By Susanna Brent
A couple of weeks after my husband and I met, we attended a rehearsal of West Side Story. We sat in the dark holding hands and generally being an annoyingly cute young couple in love when a beautiful blonde actress danced across the stage in a lovely red dress. I leaned over and said, “She is sooo hot!” He dropped my hand, pulled away and stared dumbfounded at me. I had told him a couple of days before that I was bisexual but I don’t think he believed me. A moment later, he collected himself, laughed and shook his head. Taking my hand he said, “I’m going to have to get used to that.” I came to learn that he was more taken aback by my laid-back attitudes than by my bisexual identity. Pointing out an attractive person is no big deal. I would much rather enjoy that moment together than for us to try and hide a harmless head turn.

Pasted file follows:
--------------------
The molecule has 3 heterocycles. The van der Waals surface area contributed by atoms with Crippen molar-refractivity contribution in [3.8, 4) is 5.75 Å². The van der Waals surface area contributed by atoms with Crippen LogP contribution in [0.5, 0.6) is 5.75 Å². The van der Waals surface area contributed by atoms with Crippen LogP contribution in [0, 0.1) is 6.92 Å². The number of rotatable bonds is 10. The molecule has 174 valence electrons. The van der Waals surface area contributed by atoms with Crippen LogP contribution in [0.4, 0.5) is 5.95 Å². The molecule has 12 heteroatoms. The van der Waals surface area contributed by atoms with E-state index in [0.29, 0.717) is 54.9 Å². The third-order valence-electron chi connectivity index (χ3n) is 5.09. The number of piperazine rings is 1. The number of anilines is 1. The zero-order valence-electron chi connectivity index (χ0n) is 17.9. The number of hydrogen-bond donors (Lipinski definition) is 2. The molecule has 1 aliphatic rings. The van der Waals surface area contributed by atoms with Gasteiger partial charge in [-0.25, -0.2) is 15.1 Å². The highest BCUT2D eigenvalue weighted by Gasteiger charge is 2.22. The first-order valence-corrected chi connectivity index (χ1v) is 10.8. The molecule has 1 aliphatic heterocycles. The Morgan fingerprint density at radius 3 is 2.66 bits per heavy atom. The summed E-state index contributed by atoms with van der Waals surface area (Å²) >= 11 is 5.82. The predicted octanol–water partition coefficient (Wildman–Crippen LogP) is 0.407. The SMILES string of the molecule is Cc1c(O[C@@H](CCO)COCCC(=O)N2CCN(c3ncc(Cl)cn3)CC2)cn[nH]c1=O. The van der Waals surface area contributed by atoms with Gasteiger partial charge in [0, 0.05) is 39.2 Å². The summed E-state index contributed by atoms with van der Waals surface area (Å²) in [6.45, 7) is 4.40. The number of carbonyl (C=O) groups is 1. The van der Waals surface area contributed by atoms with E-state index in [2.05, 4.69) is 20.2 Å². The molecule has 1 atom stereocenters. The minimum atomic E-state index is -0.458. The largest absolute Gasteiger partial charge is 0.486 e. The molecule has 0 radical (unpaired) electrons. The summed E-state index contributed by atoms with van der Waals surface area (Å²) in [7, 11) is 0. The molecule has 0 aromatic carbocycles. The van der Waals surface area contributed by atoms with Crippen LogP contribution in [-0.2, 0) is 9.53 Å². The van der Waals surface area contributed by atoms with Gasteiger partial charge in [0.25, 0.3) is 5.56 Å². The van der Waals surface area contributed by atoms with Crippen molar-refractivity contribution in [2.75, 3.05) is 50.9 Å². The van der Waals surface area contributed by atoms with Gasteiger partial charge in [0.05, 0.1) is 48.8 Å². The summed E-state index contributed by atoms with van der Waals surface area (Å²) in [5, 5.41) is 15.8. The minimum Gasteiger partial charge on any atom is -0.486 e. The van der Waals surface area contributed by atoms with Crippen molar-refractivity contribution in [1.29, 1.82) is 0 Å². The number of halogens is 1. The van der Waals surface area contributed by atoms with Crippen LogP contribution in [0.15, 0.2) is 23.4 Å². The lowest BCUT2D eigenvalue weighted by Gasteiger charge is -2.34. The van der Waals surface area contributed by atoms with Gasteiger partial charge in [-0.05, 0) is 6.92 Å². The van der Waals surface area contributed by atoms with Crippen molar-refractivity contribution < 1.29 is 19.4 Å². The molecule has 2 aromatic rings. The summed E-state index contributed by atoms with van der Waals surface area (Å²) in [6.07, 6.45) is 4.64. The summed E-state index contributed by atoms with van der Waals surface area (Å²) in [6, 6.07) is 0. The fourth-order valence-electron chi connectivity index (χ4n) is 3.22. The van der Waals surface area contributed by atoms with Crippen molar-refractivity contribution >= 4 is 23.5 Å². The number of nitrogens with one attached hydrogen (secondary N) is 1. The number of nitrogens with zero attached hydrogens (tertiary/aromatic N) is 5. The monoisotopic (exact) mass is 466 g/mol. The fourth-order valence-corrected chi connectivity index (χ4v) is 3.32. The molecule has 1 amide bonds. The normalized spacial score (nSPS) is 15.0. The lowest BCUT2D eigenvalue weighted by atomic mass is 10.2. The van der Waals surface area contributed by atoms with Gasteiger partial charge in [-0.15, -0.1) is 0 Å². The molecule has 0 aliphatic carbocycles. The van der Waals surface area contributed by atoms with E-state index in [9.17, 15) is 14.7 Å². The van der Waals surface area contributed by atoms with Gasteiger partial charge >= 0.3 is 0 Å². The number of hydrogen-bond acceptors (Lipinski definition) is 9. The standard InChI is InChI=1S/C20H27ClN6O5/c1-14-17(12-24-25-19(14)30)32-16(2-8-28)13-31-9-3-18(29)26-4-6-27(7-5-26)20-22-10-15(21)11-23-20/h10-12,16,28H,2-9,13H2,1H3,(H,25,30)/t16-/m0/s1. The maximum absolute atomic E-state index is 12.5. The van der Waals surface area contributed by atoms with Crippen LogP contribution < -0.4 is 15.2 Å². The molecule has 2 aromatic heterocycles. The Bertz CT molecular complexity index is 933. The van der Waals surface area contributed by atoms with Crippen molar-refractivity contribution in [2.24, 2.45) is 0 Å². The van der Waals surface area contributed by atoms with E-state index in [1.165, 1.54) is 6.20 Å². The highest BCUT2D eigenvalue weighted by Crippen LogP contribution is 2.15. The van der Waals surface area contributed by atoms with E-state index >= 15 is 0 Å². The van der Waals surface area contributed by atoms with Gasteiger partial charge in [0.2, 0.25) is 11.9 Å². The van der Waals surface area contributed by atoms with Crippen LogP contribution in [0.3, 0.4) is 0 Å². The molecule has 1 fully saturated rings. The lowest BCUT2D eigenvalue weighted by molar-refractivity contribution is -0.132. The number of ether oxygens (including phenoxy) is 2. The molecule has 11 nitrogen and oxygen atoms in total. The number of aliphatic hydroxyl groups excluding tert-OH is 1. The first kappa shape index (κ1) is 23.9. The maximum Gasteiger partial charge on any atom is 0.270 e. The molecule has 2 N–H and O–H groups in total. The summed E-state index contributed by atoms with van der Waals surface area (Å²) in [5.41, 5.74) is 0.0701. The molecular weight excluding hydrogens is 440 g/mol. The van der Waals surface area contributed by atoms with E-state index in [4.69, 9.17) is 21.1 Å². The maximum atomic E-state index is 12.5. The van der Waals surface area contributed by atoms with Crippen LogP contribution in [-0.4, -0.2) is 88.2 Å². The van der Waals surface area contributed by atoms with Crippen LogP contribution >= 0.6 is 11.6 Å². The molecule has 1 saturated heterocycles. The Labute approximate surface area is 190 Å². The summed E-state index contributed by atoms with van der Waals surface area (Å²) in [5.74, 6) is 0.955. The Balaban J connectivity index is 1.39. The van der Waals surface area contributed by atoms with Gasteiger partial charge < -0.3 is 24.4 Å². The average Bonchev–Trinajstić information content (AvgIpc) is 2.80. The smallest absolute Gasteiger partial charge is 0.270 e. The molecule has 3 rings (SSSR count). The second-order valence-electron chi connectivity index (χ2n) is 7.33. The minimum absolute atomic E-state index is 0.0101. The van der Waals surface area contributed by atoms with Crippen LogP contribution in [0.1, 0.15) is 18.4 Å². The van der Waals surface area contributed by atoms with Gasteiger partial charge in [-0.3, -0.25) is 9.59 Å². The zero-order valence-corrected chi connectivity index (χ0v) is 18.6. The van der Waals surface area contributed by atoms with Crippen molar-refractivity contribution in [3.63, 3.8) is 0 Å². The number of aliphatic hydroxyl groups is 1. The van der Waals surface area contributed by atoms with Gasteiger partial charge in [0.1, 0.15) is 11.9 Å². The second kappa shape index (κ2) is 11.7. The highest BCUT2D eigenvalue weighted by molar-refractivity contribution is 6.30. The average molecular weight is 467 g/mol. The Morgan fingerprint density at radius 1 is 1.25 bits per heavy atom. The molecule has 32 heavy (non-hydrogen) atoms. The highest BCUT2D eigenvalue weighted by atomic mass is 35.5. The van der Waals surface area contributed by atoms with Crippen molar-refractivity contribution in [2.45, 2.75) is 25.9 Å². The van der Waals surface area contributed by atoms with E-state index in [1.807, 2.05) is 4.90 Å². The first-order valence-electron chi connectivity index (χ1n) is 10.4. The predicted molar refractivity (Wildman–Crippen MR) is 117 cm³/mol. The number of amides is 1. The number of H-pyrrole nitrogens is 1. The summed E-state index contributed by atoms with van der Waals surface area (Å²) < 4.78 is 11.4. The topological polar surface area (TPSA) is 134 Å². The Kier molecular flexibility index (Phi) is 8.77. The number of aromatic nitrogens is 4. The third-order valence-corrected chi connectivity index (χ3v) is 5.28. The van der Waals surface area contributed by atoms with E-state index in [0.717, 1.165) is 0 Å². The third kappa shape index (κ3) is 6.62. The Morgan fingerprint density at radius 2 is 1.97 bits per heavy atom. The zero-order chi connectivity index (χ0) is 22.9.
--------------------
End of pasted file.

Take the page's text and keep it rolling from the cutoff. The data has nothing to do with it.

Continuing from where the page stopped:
Now, 12 years later, I continue to learn what it means to be a bisexual woman in a monogamous, heterosexual relationship. My husband is amazing. I think his superpower is being supportive and understanding. Despite his unconditional adoration, I am pretty sure he still doesn’t “believe” that I am bisexual. Sometimes that hurts; it hurts in a place that only those you love the most can hurt you. That’s when I remember that it doesn’t really matter. Gay, straight, or bi, my commitment to him and my commitment to us is what it’s really all about. I don’t have to “prove” to him that I am a bisexual woman and, most importantly, I don’t have to prove it to myself. I know who I am and he loves who I am and that’s really all that matters.
Susanna and Lester live in Michigan with their daughter, Zelda. They just celebrated their seventh wedding anniversary.